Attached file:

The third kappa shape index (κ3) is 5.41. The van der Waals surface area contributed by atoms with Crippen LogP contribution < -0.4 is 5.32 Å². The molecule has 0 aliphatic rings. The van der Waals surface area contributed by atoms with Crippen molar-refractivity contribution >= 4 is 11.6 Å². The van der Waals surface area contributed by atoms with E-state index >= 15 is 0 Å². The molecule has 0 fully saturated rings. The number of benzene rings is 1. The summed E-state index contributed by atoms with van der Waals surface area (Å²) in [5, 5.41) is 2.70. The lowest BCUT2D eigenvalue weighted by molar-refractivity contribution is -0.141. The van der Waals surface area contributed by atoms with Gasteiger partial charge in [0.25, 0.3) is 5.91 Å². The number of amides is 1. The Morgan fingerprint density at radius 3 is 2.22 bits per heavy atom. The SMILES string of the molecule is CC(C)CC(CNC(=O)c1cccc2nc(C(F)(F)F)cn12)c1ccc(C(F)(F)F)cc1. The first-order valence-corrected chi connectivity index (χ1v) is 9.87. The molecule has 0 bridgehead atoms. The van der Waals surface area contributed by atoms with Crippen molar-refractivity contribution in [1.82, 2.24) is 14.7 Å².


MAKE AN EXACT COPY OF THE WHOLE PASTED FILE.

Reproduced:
The third kappa shape index (κ3) is 5.41. The van der Waals surface area contributed by atoms with Crippen LogP contribution < -0.4 is 5.32 Å². The molecule has 0 aliphatic rings. The van der Waals surface area contributed by atoms with Crippen molar-refractivity contribution >= 4 is 11.6 Å². The van der Waals surface area contributed by atoms with E-state index >= 15 is 0 Å². The molecule has 0 fully saturated rings. The number of benzene rings is 1. The summed E-state index contributed by atoms with van der Waals surface area (Å²) in [5, 5.41) is 2.70. The lowest BCUT2D eigenvalue weighted by molar-refractivity contribution is -0.141. The van der Waals surface area contributed by atoms with Gasteiger partial charge in [0.25, 0.3) is 5.91 Å². The number of amides is 1. The Morgan fingerprint density at radius 3 is 2.22 bits per heavy atom. The SMILES string of the molecule is CC(C)CC(CNC(=O)c1cccc2nc(C(F)(F)F)cn12)c1ccc(C(F)(F)F)cc1. The first-order valence-corrected chi connectivity index (χ1v) is 9.87. The molecule has 0 bridgehead atoms. The van der Waals surface area contributed by atoms with Crippen molar-refractivity contribution in [1.82, 2.24) is 14.7 Å².